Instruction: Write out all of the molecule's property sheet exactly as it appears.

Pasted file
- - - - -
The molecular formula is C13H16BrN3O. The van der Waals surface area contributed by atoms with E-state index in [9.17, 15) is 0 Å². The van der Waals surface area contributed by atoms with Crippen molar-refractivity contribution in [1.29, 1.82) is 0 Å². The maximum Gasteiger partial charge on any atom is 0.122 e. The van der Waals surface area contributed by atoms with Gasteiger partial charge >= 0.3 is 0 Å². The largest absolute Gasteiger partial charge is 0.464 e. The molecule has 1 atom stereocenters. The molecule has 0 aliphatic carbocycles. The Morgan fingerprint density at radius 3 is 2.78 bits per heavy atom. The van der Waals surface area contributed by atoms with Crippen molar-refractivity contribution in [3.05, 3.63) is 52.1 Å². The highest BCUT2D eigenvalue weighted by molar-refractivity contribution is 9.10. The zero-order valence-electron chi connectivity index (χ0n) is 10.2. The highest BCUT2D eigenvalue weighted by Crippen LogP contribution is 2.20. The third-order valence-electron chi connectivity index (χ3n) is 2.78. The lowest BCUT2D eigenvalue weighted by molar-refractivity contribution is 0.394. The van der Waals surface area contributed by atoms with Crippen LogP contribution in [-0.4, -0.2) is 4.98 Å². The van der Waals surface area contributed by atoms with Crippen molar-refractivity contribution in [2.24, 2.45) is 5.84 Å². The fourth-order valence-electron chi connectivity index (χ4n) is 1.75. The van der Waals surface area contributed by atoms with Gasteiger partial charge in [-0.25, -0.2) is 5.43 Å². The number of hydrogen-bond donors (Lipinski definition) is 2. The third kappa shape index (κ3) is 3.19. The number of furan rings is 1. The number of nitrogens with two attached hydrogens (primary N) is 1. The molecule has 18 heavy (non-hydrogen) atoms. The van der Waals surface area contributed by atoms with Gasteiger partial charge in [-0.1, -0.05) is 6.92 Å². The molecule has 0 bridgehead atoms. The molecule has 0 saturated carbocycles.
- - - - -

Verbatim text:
The molecular formula is C13H16BrN3O. The van der Waals surface area contributed by atoms with E-state index in [9.17, 15) is 0 Å². The van der Waals surface area contributed by atoms with Crippen molar-refractivity contribution in [1.29, 1.82) is 0 Å². The maximum Gasteiger partial charge on any atom is 0.122 e. The van der Waals surface area contributed by atoms with Gasteiger partial charge >= 0.3 is 0 Å². The largest absolute Gasteiger partial charge is 0.464 e. The molecule has 1 atom stereocenters. The molecule has 0 aliphatic carbocycles. The Morgan fingerprint density at radius 3 is 2.78 bits per heavy atom. The van der Waals surface area contributed by atoms with Crippen molar-refractivity contribution in [3.05, 3.63) is 52.1 Å². The highest BCUT2D eigenvalue weighted by molar-refractivity contribution is 9.10. The zero-order valence-electron chi connectivity index (χ0n) is 10.2. The highest BCUT2D eigenvalue weighted by Crippen LogP contribution is 2.20. The third-order valence-electron chi connectivity index (χ3n) is 2.78. The lowest BCUT2D eigenvalue weighted by molar-refractivity contribution is 0.394. The van der Waals surface area contributed by atoms with Crippen LogP contribution in [-0.4, -0.2) is 4.98 Å². The van der Waals surface area contributed by atoms with Crippen molar-refractivity contribution in [2.24, 2.45) is 5.84 Å². The fourth-order valence-electron chi connectivity index (χ4n) is 1.75. The van der Waals surface area contributed by atoms with Gasteiger partial charge in [-0.25, -0.2) is 5.43 Å². The number of hydrogen-bond donors (Lipinski definition) is 2. The third kappa shape index (κ3) is 3.19. The number of furan rings is 1. The number of nitrogens with two attached hydrogens (primary N) is 1. The molecule has 18 heavy (non-hydrogen) atoms. The van der Waals surface area contributed by atoms with Gasteiger partial charge in [-0.1, -0.05) is 6.92 Å². The molecule has 0 bridgehead atoms. The molecule has 0 saturated carbocycles.